top of page

The Struggle is Real


The Struggle is Real

It’s 2AM on a Monday morning. I hear “Robbins get your stuff, you’re out.” I’m half asleep when the guard tells me this, so I wasn’t sure if I was dreaming or not. Then she yells at me a second time to hurry up. I jumped out of my bunk, grabbed my blanket, pillow and bag with all the standard issued jail items they gave me at booking & I was out the door. 

             After going down one elevator, one long hallway & through a set of doors, I was in the belongings room, where I traded in the orange jumpsuit and other jail issued items. I was only in county jail for 3 ½ nights and 3 days, but it was the longest 3 ½ nights and 3 days of my life. I walked outside and I see my dad there waiting for me. I gave him a hug, got in the car, plugged my phone in, and then my dad asks me “now what?”

             Now what? Well I had a list of things that I had to do, like get to probation within 24 hours of release, call in for random UAs, and pretrial…  but I still had to get my (at the time) boyfriend out. My boyfriend had taken all of the charges for me. He very easily could have thrown all the blame on me, but he didn’t. I have never thought anyone would do something like that for me especially when it meant facing a possible 75 years in prison. There was an immediate weight of stress dropped on my shoulders at that moment.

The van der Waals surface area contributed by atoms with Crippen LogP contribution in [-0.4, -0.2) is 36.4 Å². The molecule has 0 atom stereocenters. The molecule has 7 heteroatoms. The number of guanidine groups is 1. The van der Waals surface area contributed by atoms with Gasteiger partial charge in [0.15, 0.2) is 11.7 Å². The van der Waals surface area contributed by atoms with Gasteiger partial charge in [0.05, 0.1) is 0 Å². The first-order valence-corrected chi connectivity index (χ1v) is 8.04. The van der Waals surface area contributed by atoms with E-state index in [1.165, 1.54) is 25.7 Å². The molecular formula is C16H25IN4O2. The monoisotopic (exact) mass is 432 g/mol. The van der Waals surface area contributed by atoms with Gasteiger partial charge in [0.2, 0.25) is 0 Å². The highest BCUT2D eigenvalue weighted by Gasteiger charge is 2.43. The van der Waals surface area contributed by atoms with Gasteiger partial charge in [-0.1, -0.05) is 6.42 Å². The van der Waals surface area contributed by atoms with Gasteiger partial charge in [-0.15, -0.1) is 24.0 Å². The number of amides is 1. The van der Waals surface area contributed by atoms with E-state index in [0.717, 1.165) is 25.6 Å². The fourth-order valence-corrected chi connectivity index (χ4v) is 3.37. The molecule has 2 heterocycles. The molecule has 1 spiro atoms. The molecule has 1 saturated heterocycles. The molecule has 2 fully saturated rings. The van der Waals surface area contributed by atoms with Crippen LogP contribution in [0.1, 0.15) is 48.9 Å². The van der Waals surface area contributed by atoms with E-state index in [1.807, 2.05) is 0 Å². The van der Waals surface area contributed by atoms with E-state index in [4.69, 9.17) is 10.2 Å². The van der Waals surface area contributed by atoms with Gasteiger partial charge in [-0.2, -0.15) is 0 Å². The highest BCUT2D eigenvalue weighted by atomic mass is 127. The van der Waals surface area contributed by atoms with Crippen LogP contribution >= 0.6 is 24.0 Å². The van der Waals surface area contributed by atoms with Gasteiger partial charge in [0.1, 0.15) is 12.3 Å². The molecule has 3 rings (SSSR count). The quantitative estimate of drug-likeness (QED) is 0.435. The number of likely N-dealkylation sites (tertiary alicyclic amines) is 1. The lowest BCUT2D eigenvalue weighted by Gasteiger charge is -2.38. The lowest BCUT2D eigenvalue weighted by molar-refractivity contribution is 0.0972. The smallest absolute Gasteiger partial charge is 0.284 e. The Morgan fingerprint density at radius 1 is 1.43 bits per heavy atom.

I had never bonded anyone out of jail before. I had never been out on bond before, never had my car taken away by the police, had never taken public transportation, never gone to court or taken any kind of drug test… To say I was stressed out would be an understatement. I honest to god think I lost all sanity in the weeks that followed. My mind was literally, for the first time, incapable of completing a complete thought. 

             I remember calling bondsman after bondsman, begging & pleading “Please I need him, I’ll be homeless soon all by myself if he doesn’t get out soon….” And all I kept hearing back was “Sure, if you have a house for collateral” or “If you have 10K to put up or” or just flat up “Nope.” 

             For two weeks straight, I could hardly eat, I couldn’t sit still. I could not function properly due to the anxiety and stress and the pressure of “I need to get him out.”

             I was at the point of giving up hope. Until the day I had court and got my first offer. I remember thinking to myself that day as I took the deal, that something had to give, and maybe by taking the offer that would be the thing to set the rest in motion. Four hours later, I got a call from a bondsman, and he told me “Get this much money to put down, and I’ll get him out.”

             That bondsman had me in tears of relief and joy. That one person taking a second look past what was on paper and listening to my story and my boyfriend’s story was enough to give me hope again but also light the fire in me again and two days later, he was out. I’m forever grateful. He said yes when everyone said no, and it changed my life and my boyfriend’s life for the better.

Painting by Gwynne Duncan 

bottom of page